Passing on the Left

Tamar Jacoby and Brent Staples

Passing on the Left

Tamar Jacoby and Brent Staples

Passing on the Left
An email conversation about the news of the day.
Sept. 9 1999 1:15 PM

Tamar Jacoby and Brent Staples

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Dear Tamar,

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Bill Bradley was known as "Dollar Bill" when he played professional basketball--not because of how he played but because he squeezed his dollars until they wept and cried. While his teammate Walt Frazier ran around in mink coats and Rolls Royces, Dollar Bill wore the same ratty trench coat and shoes run down at the heels. Just something I thought you'd like to know. We are back again at tactics. The Bradley inside crew has looked at what seems like a lock by Al Gore and decided to run to Gore's left. The Gorites have seen this and are protecting that flank--but not too flagrantly. They showed this recently with the Gore proposal to achieve health insurance for more of America's children. Not all "tactics" are evil. This a worthy goal, one that will save us all those emergency-room dollars--but it is part of a political maneuver as well. Bradley has rightly sensed discontent among traditional Dems about Clinton's me-tooism with respect to Republican philosophy. The problem is that the discontent was eclipsed by public anger about the impeachment drama.

The brilliance of the conservative movement (take a bow, you crafty Kristols) lies principally in how it changed the language of American politics. "Liberal" became a pejorative, synonymous with weakness, taxation, overspending--and blind obeisance to welfare cheats and Negroes. Liberals were nonplused and bit their nails as the conservative ideology machine turned them into pulp. That machine would still be dominating the debate--had it not been for Newt and the radicals who overplayed the mandate and made the American people edgy. Dollar Bill, Rhodes Scholar that he is, is smart enough to know all this and is betting that there will be some daylight to the left of Gore. George W. is in the same ball park. He saw that frothing Republican convention in '92 that spelled disaster for his party. He will not be out-compassioned and will utter sweet nothings even as he pulls the switch on the electric chair. Both Dollar Bill and George W. recognize that Americans are a people of the middle. But as for Dollar Bill, he's caught in the passing lane behind the Gore express. As that girl group used to say in the famous doo-wop song: It's gonna take a miracle, yes, it's gonna take a miracle."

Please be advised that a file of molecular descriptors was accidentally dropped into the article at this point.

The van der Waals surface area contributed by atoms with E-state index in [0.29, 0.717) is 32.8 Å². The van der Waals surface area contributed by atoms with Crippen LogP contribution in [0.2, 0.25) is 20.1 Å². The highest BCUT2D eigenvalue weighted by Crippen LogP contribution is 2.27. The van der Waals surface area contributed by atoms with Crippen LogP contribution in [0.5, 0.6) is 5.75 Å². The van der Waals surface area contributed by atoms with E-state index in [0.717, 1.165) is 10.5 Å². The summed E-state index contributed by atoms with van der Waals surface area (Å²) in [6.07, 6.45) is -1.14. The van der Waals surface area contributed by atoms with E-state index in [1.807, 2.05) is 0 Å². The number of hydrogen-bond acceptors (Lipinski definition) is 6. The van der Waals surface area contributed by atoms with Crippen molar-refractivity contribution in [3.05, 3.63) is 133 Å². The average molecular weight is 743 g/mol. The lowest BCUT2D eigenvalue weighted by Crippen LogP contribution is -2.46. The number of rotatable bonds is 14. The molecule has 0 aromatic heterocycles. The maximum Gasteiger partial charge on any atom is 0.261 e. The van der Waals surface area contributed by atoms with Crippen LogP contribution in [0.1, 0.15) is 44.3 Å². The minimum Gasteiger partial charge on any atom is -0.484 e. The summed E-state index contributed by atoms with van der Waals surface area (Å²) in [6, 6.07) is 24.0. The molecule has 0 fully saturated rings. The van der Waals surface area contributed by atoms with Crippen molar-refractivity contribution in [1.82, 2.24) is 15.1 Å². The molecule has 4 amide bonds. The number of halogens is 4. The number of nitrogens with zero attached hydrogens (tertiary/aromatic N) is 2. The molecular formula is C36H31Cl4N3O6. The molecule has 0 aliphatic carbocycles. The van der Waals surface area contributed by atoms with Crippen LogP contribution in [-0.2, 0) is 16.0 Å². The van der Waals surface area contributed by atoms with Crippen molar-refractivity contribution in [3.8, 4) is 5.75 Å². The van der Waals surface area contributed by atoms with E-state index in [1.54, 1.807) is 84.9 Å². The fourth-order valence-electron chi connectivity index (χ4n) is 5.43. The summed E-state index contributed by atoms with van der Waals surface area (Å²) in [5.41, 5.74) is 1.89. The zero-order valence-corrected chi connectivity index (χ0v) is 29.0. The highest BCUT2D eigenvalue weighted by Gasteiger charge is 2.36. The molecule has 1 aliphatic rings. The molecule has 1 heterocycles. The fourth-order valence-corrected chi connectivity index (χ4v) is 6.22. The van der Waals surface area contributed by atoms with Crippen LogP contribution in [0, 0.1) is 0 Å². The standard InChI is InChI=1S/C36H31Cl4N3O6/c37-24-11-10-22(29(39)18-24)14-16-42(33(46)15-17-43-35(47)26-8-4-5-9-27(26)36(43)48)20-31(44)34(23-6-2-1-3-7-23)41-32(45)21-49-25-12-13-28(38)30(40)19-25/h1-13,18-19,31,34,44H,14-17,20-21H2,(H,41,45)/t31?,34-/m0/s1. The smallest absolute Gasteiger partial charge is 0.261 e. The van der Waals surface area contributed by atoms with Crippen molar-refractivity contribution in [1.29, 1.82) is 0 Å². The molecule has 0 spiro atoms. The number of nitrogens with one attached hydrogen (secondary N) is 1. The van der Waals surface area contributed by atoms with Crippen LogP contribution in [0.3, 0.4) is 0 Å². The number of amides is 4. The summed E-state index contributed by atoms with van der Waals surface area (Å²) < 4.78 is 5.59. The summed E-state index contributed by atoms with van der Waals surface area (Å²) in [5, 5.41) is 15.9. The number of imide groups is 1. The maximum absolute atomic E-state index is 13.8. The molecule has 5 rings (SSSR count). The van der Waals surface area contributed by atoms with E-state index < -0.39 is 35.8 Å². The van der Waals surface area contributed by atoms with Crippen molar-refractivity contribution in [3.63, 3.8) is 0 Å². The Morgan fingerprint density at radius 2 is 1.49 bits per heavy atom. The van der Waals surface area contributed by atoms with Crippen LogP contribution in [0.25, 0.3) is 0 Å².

Speaking of loaded terminology. The big conservative coup was transforming the phrase "affirmative action" into "preferences"--as you do in your posting--such that newspapers use the two interchangeably. I refer you to the Chicago Tribune columnist Clarence Page--just about the only prime-time journalist in the country to really jump on this, this ... linguistic hijacking. The two terms are not interchangeable. "Affirmative action" connotes reaching out to underrepresented minorities on the grounds that some racial mixture is socially desirable. When I go out to find and hire people I do not "prefer" someone nonwhite. But I do in fact "prefer" to have a staff that reflects something of the population that my business is meant to serve--lest my company falter and die. Hence, the New York City cops searching for gay police officers. Wise move, in this capital of Wigstock, that Labor Day drag ball.

On the question of how we salvage inner-city schools. We as a people must be willing to ensure at the minimum that the kids have a qualified teacher at the front of the room, a set of books, and a safe school. When the schools are particularly bad--as in the case of Washington, D.C., I have advocated vouchers, not penny ante ones proposed by some in Congress last year but real ones that would send at least a few kids out of the city to the very best schools available. We can't do anything about bad parents--be they white bad parents or black bad parents--and simply must treat that issue as such. If it takes federal subsidies or a Peace Corps strategy, so be it. The ACLU suit in California may be slow going, but it has highlighted the principle problem. As a culture, we have tended to believe that good education is wasted on the black and brown poor--who will soon be the majority. And as Ward Connerly said the other day, that sets up a self-fulfilling prophecy that is killing the kids--and America's future in the bargain. We can either throw up our hands--or send in the troops. It's that simple, I think.

Tamar Jacoby is a senior fellow at the Manhattan Institute and author of Someone Else's House: America's Unfinished Struggle for Integration (click here to buy it). Brent Staples writes editorials on politics and culture for the New York Times.